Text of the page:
Jump to content

Maslach Burnout Inventory

From Wikipedia, the free encyclopedia
Maslach Burnout Inventory
Purposeintrospective psychological inventory pertaining to occupational burnout

The Maslach Burnout Inventory (MBI) is a psychological assessment instrument comprising 22 symptom items pertaining to occupational burnout.[1] The original form of the MBI was developed by Christina Maslach and Susan E. Jackson with the goal of assessing an individual's experience of burnout.[2] As underlined by Schaufeli (2003), a major figure of burnout research, "the MBI is neither grounded in firm clinical observation nor based on sound theorising. Instead, it has been developed inductively by factor-analysing a rather arbitrary set of items" (p. 3).[3] The instrument takes 10 minutes to complete.[4] The MBI measures three dimensions of burnout: emotional exhaustion, depersonalization,[a] and personal accomplishment.[1]

Following the publication of the MBI in 1981, new versions of the MBI were gradually developed to apply to different groups and different settings.[1] There are now five versions of the MBI: Human Services Survey (MBI-HSS), Human Services Survey for Medical Personnel (MBI-HSS (MP)), Educators Survey (MBI-ES), General Survey (MBI-GS),[5] and General Survey for Students (MBI-GS [S]).[1]

The psychometric properties of the MBI have proved somewhat problematic (e.g., in terms of factorial validity and measurement invariance), casting doubt on the conceptual coherence and syndromal cohesiveness of burnout.[6] Two meta-analyses of primary studies that report sample-specific reliability estimates for the three MBI scales found that emotional exhaustion scale has good enough reliability; however, reliability is problematic regarding depersonalization and personal accomplishment scales.[7][8] Research based on the job demands-resources (JD-R) model[9] indicates that the emotional exhaustion, the core of burnout, is directly related to demands and inversely related to the extensiveness of resources.[10][11][12] The MBI has been validated for human services populations,[13][14][15][16] educator populations,[17][18][19] and general work populations.[20][21][22][23][24]

The MBI is often combined with the Areas of Worklife Survey (AWS) to assess levels of burnout and worklife context.[25]

Uses of the Maslach Burnout Inventory[4][edit]

  • Assess professional burnout in human service, education, business, and government professions.
  • Assess and validate the three-dimensional structure of burnout.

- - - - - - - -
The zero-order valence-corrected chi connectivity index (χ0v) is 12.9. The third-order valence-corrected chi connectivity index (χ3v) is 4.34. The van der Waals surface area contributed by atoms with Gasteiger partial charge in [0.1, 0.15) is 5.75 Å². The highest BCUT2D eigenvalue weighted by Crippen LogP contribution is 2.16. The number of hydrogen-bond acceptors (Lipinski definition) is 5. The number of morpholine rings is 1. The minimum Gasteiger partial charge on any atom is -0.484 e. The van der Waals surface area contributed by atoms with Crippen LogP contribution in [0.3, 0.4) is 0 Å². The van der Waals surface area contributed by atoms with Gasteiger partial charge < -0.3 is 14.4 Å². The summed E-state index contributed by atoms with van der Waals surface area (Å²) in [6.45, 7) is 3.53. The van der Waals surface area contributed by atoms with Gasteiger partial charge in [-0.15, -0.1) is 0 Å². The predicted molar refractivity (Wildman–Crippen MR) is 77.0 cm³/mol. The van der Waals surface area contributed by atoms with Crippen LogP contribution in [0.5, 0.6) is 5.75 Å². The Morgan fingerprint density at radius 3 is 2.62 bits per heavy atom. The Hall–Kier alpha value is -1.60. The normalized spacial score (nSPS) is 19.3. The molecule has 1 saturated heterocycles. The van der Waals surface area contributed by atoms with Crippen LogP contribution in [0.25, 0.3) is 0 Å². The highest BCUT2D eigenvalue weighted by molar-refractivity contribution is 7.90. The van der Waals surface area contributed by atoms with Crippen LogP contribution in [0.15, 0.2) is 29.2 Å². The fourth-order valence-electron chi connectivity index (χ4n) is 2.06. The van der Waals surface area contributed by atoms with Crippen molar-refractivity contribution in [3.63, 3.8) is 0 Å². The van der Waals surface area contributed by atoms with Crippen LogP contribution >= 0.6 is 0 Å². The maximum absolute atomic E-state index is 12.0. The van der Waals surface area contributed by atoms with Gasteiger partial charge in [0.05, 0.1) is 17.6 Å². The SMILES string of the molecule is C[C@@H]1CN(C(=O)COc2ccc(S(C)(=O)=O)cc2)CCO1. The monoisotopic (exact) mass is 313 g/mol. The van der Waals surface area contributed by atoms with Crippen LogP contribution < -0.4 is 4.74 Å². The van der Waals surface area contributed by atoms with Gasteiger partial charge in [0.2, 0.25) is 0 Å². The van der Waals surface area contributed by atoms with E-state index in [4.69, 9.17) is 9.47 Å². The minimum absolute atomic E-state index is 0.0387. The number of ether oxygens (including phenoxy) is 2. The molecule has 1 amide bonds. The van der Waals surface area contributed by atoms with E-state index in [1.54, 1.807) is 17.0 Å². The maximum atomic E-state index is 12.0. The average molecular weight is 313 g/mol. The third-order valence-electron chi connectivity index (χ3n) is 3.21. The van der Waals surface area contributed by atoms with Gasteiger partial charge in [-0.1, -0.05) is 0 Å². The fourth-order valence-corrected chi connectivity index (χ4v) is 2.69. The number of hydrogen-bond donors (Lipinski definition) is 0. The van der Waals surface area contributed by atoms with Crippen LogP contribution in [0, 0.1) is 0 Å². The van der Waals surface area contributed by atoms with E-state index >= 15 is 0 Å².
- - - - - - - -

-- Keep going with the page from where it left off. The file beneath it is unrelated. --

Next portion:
• Understand the nature of burnout for developing effective interventions.

Maslach Burnout Inventory Scales[1][edit]

Emotional Exhaustion (EE)[edit]

The 9-item Emotional Exhaustion (EE) scale measures feelings of being emotionally overextended and exhausted by one's work. Higher scores correspond to greater experienced burnout. This scale is used in the MBI-HSS, MBI-HSS (MP), and MBI-ES versions.

The MBI-GS and MBI-GS (S) use a shorter 5-item version of this scale called "Exhaustion".

Depersonalization (DP)[edit]

The 5-item Depersonalization (DP) scale measures an unfeeling and impersonal response toward recipients of one's service, care, treatment, or instruction. Higher scores indicate higher degrees of experienced burnout. This scale is used in the MBI-HSS, MBI-HSS (MP) and the MBI-ES versions.

Personal Accomplishment (PA)[edit]

The 8-item Personal Accomplishment (PA) scale measures feelings of competence and successful achievement in one's work. Lower scores correspond to greater experienced burnout. This scale is used in the MBI-HSS, MBI-HSS (MP), and MBI-ES versions.


The 5-item Cynicism scale measures an indifference or a distance attitude towards one's work. It is akin to the Depersonalization scale. The cynicism measured by this scale is a coping mechanism for distancing oneself from exhausting job demands. Higher scores correspond to greater experienced burnout. This scale is used in the MBI-GS and MBI-GS (S) versions.

Professional Efficacy[edit]

The 6-item Professional Efficacy scale measures feelings of competence and successful achievement in one's work. It is akin to the Personal Accomplishment scale. This sense of personal accomplishment emphasizes effectiveness and success in having a beneficial impact on people. Lower scores correspond to greater experienced burnout. This scale is used in the MBI-GS and MBI-GS (S) versions.

Forms of the Maslach Burnout Inventory[1][edit]

The MBI has five validated forms composed of 16–22 items to measure an individual's experience of burnout.

Maslach Burnout Inventory - Human Services Survey (MBI-HSS)[edit]

The MBI-HSS consists of 22 items and is the original and most widely used version of the MBI. It was designed for professionals in human services and is appropriate for respondents working in a diverse array of occupations, including nurses, physicians, health aides, social workers, health counselors, therapists, police, correctional officers, clergy, and other fields focused on helping people live better lives by offering guidance, preventing harm, and ameliorating physical, emotional, or cognitive problems. The MBI-HSS scales are Emotional Exhaustion, Depersonalization, and Personal Accomplishment.